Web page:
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Esther Bintliff

Two weeks ago a masked assailant threw acid in the face of the Bolshoi’s artistic director Sergei Filin. The attack has cast a shadow over the reputation of one of the world’s most celebrated ballet troupes, as Courtney Weaver explains in her fascinating report on the tensions and rivalries that have emerged at the Moscow ballet in recent months.

What’s it like to dance at the Bolshoi? Here are four videos, and four dancers (well, three dancers and one choreographer, to be precise) who made their mark there over the years. For the sake of brevity, we limited ourselves to four, so they can only gesture at the Bolshoi’s long and varied history; please share your thoughts – and recommendations – in the comments.

1) Galina Sergeyevna Ulánova In this video from the Bolshoi’s official youtube channel, you can watch one of its most famous ballerinas – and one of the 20th century’s most acclaimed – fluttering across the stage, pressing down her net skirts, and talking about her favourite role (Giselle). Joseph Stalin himself is said to have ordered the transfer of Ulánova to the Bolshoi from its rival, the Mariinsky Theatre in Leningrad, in 1944 (“Although Leningrad was where the revolution started, Stalin never cared for it. He saw it as a rebellious city,The Economist notes in its obituary of Ulánova).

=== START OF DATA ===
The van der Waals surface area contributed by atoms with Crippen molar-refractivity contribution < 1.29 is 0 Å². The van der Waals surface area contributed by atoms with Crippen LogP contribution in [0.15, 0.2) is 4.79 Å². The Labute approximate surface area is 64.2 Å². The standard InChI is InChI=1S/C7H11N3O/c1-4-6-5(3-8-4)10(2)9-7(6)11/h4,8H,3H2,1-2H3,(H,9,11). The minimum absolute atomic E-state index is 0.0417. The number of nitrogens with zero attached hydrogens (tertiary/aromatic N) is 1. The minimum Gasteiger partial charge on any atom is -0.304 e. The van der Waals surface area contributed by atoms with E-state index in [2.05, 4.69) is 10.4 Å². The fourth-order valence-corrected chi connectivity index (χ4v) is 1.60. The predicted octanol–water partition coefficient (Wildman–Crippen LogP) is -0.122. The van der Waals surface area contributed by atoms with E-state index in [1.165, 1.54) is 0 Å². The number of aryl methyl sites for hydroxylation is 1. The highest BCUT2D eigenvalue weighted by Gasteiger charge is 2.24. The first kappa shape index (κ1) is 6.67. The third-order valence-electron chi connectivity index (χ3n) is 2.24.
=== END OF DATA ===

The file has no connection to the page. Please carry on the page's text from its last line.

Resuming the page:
Cars and trucks are stuck in a traffic jam during a snowfall in Moscow on December 4, 2012. REUTERS/Sergei Karpukhin

Traffic jam in Moscow on December 4 (Reuters/Sergei Karpukhin)

Russia has two main problems, according to an old 19th century joke: “dorogi i duraki”, or “roads and idiots”.

Over the weekend, many Russian motorists travelling between Moscow and St Petersburg were reminded of this saying, which even made a brief debut as a twitter meme “дураки + дороги” after the first snowfall of the year caused a 160km traffic jam on a highway between the two cities.

Finger-pointing in the wake of the snarl-up predictably pitted the “roads” versus the “idiots”, even as government emergency workers toiled frantically to clear new congestion on Tuesday following a fresh snowfall.

It was the drivers’ fault, claimed Andrei Kosinov, the head of the road service agency from the province of Tver, where the worst of the traffic jam occurred.